On Tue, Aug 16, 2005 at 09:12:31AM -0700, Josh Berkus wrote:
However, you are absolutely correct in that it's *relative* advice, not
absolute advice. If, for example, you're using a $100,000 EMC SAN as your
storage you'll probably be better off giving it everything and letting its
controller and cache handle disk allocation etc.
Well, you don't have to spend *quite* that much to get a decent storage
On the other hand, if you're dealing with the 5 drives in a single Dell
6650, I've yet to encounter a case where a separate xlog disk did not
benefit an OLTP application.
IIRC, that's an older raid controller that tops out at 128MB write
cache, and 5 spindles ain't a lot--so it makes sense that it would
benefit from a seperate spindle for xlog. Also note that I said the
write cache advice goes out the window if you have a workload that
involves constant writing (or if your xlog writes come in faster than
your write cache can drain) because at that point you essentially drop
back to raw disk speed; I assume the OLTP apps you mention are fairly
write-intensive. OTOH, in a reasonably safe configuration I suppose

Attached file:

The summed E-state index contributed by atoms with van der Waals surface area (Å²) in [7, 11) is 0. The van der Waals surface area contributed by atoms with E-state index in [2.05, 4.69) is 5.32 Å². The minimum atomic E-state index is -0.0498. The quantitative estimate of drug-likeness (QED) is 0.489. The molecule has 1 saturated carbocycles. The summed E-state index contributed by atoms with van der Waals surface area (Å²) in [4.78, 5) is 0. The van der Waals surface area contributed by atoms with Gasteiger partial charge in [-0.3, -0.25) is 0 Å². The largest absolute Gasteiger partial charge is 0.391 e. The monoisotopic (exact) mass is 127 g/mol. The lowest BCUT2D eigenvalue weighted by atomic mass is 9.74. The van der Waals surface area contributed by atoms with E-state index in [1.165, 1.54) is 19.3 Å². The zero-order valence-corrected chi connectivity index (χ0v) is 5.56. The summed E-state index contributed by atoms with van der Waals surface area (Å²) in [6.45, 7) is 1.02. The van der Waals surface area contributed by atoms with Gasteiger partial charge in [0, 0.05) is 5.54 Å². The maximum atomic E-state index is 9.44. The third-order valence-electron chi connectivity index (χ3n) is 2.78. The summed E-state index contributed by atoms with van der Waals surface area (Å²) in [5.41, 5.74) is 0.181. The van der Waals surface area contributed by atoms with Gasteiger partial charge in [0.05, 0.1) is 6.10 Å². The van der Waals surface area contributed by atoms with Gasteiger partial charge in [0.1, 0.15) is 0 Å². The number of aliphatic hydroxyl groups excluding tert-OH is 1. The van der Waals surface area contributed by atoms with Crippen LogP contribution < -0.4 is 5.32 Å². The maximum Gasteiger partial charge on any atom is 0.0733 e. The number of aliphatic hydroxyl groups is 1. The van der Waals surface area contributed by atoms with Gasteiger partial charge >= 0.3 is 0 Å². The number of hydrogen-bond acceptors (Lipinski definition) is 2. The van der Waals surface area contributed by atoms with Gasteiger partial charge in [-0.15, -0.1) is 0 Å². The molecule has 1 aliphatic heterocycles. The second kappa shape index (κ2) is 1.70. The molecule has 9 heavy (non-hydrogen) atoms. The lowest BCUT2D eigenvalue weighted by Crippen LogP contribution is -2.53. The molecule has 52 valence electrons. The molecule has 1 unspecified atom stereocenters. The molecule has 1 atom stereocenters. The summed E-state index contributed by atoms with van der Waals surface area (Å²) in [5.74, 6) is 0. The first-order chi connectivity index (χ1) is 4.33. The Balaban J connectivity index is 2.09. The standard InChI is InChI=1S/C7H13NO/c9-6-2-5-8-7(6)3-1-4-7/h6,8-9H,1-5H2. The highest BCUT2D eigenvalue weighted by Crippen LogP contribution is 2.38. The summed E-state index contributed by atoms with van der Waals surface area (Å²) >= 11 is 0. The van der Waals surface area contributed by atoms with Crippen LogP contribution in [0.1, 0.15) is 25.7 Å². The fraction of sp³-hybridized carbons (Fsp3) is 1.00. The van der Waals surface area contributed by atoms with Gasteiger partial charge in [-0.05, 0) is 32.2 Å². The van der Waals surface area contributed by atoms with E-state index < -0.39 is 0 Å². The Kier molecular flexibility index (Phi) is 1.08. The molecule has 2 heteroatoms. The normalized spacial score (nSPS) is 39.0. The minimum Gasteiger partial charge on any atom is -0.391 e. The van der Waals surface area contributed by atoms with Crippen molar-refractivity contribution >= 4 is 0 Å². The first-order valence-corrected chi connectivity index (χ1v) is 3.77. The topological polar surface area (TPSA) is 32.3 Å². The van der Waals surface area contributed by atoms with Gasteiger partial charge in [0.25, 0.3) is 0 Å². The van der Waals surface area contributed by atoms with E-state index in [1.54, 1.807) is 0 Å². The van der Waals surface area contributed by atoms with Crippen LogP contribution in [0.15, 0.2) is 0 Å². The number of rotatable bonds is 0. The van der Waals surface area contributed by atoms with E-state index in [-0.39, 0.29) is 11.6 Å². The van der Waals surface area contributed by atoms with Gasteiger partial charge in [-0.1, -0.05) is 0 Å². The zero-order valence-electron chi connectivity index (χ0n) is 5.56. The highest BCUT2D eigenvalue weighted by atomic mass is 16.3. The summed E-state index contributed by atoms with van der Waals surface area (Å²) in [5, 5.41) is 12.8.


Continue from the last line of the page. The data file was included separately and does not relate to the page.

you'd end up with a 3 disk raid5 / 2 disk raid1 or 2 raid 1 pairs on
that dell 6650; is that how you test? Once you're down to that small a
data set I'd expect the system's ram cache to be a much larger
percentage of the working set, which would tend to make the xlog just
about the *only* latency-critical i/o. That's a different creature from
a data mining app that might really benefit from having additional
spindles to accelerate read performance from indices much larger than
RAM. At any rate, this just underscores the need for testing a
particular workload on particular hardware. Things like the disk speed,
raid configuration, write cache size, transaction size, data set size,
working set size, concurrent transactions, read vs write emphasis, etc.,
are each going to have a fairly large impact on performance.
For Solaris, the advantage of using a separate disk or partition is that the
mount options you want for the xlog (including forcedirectio) are
considerably different from what you'd use with the main database.
Yeah, having a seperate partition is often good even if you do have
everything on the same disks.
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